According to experts, rapidly falling platelets may trigger plasma leakage which needs monitoring but merely low platelet count --up to 8000-9000-- may not be serious or a threat to life. However, doctors say once platelets are below the 10,000 level, it is safer to go for medical fluid intake -either orally or IV fluid.

"Platelet counts are not reliable and do not indicate anything. In other words, platelet deficiency is not alarming, neither can platelet transfusion save anyone's life," said Dr K K Aggarwal, secretary general, Indian Medical Association. Dr SP Byotra, chairman (internal medicines) at Ganga Ram Hospital, also maintains falling platelet count and fever could be symptoms for other diseases like malaria, typhoid and kala azar. Though these symptoms are present even in case of dengue, but patients need not panic and instead should go for proper investigation of the disease, he said. Doctors say if persistent high fever is coupled with bleeding, vomiting, nausea and dehydration, one should investigate for dengue.

According to Dr Aggarwal, there is nothing to worry if a patient is passing urine every three hours. He said a patient persistently running high fever, feeling extreme weakness and with rapidly falling platelets should keep a close watch on blood pressure and whether the pulse rate is shooting up and if PCV blood count is over 50. Officials in the health ministry also advised patients not to seek hospital admission out of panic in case of high fever and falling platelet count.

"Other viral infections are on and fever could be a result of that. Hospitalization is not required in each and every case," said a senior official.

Maintaining that there is no shortage of beds, the official attributed it to patients seeking admission in panic. Officials said patients should avoid easily available rapid diagnostic kits for testing dengue as these kits have low sensitivity and therefore often produce false results.
Dengue cases surge in Delhi
Bindu Shajan Perappadan, The Hindu

New Delhi, September 15, 2015 Delhi registers 1,872 cases, including 158 from neighbouring States, since January; 768 reported to Hindu Rao Hospital on Sunday night

On Sunday night, 768 patients reported to Hindu Rao Hospital’s casualty with suspected dengue fever, confirmed North Delhi Mayor Ravinder Gupta on Monday, even as Health Minister Satyendra Jain said that the city health department is ‘prepared to tackle the dengue menace’.

The city has reported 1,714 cases of dengue so far and five deaths this season since January. Dengue cases reported from other States stands at 158, taking the total number of cases in Delhi to 1,872. The maximum number of cases has been reported from Narela (260), West Zone (158), Najafgarh (166), Civil Line Zone (145), Rohini (168), Karol Bagh (136), and South (120).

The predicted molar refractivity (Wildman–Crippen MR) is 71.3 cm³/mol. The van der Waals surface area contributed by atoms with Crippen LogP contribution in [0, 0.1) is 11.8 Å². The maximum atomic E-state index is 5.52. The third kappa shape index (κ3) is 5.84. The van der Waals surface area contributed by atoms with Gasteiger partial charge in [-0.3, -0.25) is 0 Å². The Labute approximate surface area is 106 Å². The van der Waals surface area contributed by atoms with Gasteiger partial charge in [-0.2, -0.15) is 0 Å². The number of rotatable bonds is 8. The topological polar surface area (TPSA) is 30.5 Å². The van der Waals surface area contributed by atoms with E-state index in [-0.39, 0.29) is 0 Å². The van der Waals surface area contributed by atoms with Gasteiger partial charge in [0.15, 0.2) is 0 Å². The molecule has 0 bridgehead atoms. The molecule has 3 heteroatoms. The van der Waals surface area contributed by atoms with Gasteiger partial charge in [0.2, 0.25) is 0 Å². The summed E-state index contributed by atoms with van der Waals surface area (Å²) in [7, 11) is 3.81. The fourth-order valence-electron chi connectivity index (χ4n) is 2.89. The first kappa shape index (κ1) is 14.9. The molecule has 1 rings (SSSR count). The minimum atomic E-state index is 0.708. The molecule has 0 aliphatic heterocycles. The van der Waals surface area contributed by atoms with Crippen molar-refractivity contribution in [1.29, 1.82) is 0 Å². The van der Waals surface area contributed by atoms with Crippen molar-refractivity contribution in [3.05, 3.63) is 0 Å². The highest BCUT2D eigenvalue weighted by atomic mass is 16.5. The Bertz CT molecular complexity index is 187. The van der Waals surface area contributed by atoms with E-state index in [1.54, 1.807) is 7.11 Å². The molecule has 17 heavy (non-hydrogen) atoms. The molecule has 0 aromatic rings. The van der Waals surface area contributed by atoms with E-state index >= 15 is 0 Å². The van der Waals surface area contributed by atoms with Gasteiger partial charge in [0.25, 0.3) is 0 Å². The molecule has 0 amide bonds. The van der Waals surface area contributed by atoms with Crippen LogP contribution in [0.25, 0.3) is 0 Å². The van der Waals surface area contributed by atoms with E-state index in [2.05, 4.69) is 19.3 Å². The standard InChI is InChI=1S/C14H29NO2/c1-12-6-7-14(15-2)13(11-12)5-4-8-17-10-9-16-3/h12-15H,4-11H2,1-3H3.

Mr. Gupta said that the North Corporation was taking all possible measures to deal with the increasing number of cases. “Staff at the fever clinic have been increased so that more number of dengue patients can be treated,’’ he said.

Hindu Rao has so far admitted 1,322 suspected dengue patients and made additional 110 beds available.

Lata Gupta, chairman, standing committee, East Delhi Municipal Corporation, on Monday inspected Swami Dayanand Hospital in Shahdara (North Zone) for preparedness and checked the dengue platelet machine at the hospital. The hospital’s medical superintendent, Dr. Jaipal, said that additional beds in casualty and children wards have been provided.

“Hospitals have been told to use mosquito repellents, nets, and spray to check breeding or kill adult mosquitoes. Beds are to be made available on an emergency basis,’’ said a senior health official. Meanwhile, the Union Health Ministry has asked the Delhi Health Department to increase bed strength in State hospitals and check overcharging of patients by private hospitals.

“The number of dengue cases is very high between August and November in Delhi,” said Dr. K.K. Aggarwal from the Indian Medical Association.

“The weather is conducive for virus to spread. After November, when temperatures dip, the virus cannot survive beyond a point and the cases will become fewer,’’ he said
Researchers suspect a new dengue strain
Times of India September 14, 2015, 4:35 PM 0

New Delhi: There may be a new strain of dengue this time causing all the havoc, researchers suspect. The All India Institute of Medical Sciences (AIIMS) has tested 50 samples and found growth of a new strain in some of the samples, a senior official in the health ministry told TOI. “We have asked AIIMS to conduct further testing and ascertain the results,” the official said, after a review meeting on Dengue. The ministry has again called for a meeting with AIIMS officials and doctors to review the specific issue of strains. AIIMS is expected to submit its final findings by end of this week, the official said.

According to an expert, if there is a new strain it may be a reason for concern because then more people will be impacted by it. “A known strain is not so dangerous because those who are already attacked by them are less vulnerable to the same one. But, they will still be vulnerable to the new one,” said Dr KK Aggarwal, secretary general, Indian Medical Association.